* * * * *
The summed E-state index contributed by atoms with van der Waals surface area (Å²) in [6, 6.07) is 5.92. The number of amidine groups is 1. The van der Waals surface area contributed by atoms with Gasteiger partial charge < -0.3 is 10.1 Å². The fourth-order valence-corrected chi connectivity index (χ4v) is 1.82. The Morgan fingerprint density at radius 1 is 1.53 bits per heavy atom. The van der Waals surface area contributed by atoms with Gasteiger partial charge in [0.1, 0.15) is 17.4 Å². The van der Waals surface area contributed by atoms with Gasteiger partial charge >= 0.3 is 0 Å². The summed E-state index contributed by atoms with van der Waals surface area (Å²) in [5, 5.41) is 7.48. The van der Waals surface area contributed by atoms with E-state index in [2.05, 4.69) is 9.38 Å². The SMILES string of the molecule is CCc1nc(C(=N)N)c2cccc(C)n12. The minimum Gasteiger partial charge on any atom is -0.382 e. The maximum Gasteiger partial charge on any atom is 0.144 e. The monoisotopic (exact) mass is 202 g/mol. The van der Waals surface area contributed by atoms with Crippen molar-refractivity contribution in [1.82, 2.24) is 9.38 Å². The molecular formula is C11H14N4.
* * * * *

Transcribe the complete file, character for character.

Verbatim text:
The summed E-state index contributed by atoms with van der Waals surface area (Å²) in [6, 6.07) is 5.92. The number of amidine groups is 1. The van der Waals surface area contributed by atoms with Gasteiger partial charge < -0.3 is 10.1 Å². The fourth-order valence-corrected chi connectivity index (χ4v) is 1.82. The Morgan fingerprint density at radius 1 is 1.53 bits per heavy atom. The van der Waals surface area contributed by atoms with Gasteiger partial charge in [0.1, 0.15) is 17.4 Å². The van der Waals surface area contributed by atoms with Gasteiger partial charge >= 0.3 is 0 Å². The summed E-state index contributed by atoms with van der Waals surface area (Å²) in [5, 5.41) is 7.48. The van der Waals surface area contributed by atoms with E-state index in [2.05, 4.69) is 9.38 Å². The SMILES string of the molecule is CCc1nc(C(=N)N)c2cccc(C)n12. The minimum Gasteiger partial charge on any atom is -0.382 e. The maximum Gasteiger partial charge on any atom is 0.144 e. The monoisotopic (exact) mass is 202 g/mol. The van der Waals surface area contributed by atoms with Crippen molar-refractivity contribution in [1.82, 2.24) is 9.38 Å². The molecular formula is C11H14N4.